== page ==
UPOV Convention at Work
UPOV Convention at Work: Benefits to the Kenyan Agricultural/Horticultural Sectors
Kenya has a total land surface of 58 million hectares with approximately 7 million hectares under agricultural production. The agriculture sector contributes 26% to the gross national product of Kenya, but over 60% of all export revenues come from agriculture. This indicates how important agriculture is to the Kenyan economy. The Kenyan population is continuing to increase. In 1970 the population of Kenya was 20 million, but today it has increased to 42 million today. Essentially, the population has doubled in a time frame of 40 years. As a consequence, food productivity will need to increase and the diversity of plant varieties and species under cultivation will also need to increase. Kenya is not without its challenges in the agriculture and horticulture sectors. Often weather patterns can be unpredictable, which can lead to crop failures. As such, Kenya will require continued access to innovative new plant varieties and improved production techniques to mitigate crop losses.
In 2005 the UPOV Office published a report on the impact of Plant Variety Protection (PVP) in various countries, including Kenya. The study found that in a seven year period (1997 to 2004) after introduction of PVP system in Kenya, several positive impacts were observed. A significantly higher number of varieties were developed and released into the Kenyan marketplace in the six-year period after the introduction of PVP (1997-2003), when compared to the previous six-year period (1990-1996). In addition, a dramatic increase was observed in the introduction of foreign varieties, especially in the horticultural sector. This resulted in a diversification of the horticultural sector and the emergence of a flower industry. Kenya has now become a significant competitor in the global cut flower industry and a major exporter of horticulture crops, specifically vegetables. A UPOV based PVP law also facilitated an increase in the number of domestically bred agriculture varieties with improved characteristics (e.g. yield, pest and disease resistance, abiotic stress tolerance, improved nutritional qualities, and early maturity).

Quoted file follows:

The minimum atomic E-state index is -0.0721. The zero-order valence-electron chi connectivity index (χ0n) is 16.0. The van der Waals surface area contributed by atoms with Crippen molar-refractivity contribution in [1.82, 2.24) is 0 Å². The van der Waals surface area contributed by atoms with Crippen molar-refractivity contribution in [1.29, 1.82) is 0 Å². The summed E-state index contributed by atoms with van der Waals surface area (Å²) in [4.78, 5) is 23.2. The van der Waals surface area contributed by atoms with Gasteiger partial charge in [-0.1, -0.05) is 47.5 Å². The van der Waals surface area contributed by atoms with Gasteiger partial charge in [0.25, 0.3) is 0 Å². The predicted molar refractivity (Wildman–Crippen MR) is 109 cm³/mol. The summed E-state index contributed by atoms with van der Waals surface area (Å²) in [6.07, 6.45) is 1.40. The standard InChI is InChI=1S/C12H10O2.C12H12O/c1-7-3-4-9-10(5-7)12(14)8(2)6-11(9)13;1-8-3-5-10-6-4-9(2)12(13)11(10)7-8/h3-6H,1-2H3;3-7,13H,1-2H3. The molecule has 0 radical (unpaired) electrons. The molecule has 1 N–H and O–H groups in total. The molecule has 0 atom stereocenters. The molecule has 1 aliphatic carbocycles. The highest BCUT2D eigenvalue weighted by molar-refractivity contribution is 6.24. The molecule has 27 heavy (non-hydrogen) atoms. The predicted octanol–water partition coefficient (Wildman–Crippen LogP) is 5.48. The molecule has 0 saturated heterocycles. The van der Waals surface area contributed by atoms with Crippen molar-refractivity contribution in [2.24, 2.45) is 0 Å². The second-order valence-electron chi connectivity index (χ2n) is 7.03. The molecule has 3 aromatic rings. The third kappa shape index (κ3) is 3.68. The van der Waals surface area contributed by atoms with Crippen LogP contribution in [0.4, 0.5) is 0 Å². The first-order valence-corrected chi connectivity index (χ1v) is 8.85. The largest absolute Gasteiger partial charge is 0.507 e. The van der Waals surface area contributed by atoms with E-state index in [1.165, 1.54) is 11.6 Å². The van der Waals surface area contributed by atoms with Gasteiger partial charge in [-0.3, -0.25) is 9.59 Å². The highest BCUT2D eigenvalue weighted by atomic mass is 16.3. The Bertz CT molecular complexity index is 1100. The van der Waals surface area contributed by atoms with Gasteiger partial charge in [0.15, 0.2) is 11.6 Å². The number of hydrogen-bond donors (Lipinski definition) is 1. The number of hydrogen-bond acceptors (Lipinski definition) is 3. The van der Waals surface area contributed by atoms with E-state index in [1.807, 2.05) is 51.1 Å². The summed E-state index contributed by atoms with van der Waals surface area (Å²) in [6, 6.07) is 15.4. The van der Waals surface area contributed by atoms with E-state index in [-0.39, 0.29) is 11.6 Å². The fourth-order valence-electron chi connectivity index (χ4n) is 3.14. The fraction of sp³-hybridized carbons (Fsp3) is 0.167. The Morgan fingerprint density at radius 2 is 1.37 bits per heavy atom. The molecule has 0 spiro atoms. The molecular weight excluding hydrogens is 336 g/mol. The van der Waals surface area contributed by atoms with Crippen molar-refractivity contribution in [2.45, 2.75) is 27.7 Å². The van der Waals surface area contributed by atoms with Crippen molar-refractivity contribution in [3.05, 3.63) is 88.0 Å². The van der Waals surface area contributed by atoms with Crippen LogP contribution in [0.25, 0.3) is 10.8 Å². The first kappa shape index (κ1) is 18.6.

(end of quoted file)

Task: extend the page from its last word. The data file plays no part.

The development of these improvements benefited not only commercial agricultural production, but also subsistence farmers. Introduction of a UPOV based PVP law facilitated public-private plant breeding partnerships, including collaborative relationships between international research institutes (i.e. CGIAR Centers) and Kenyan based seed companies. Another benefit observed was the emergence of new breeding entities such as university researchers and private farmer-breeders. At present, the horticulture sector employs 2 million people directly, and indirectly another 3.5 million in associated activities which support the sector. Improving the intellectual property environment has also increased investment by the private sector in breeding new plant varieties, and encouraged collaborative relationships between private-public breeders. Within the last 20 years, the number of seed companies in Kenya has dramatically increased from 13 to 83, with the majority being in the private sector. It is evident that the introduction of a UPOV based PVP law had a positive effect on the agricultural and horticultural sectors, increasing investment and access to new plant varieties, resulting in benefits to Kenyan farmers and producers and the Kenyan economy.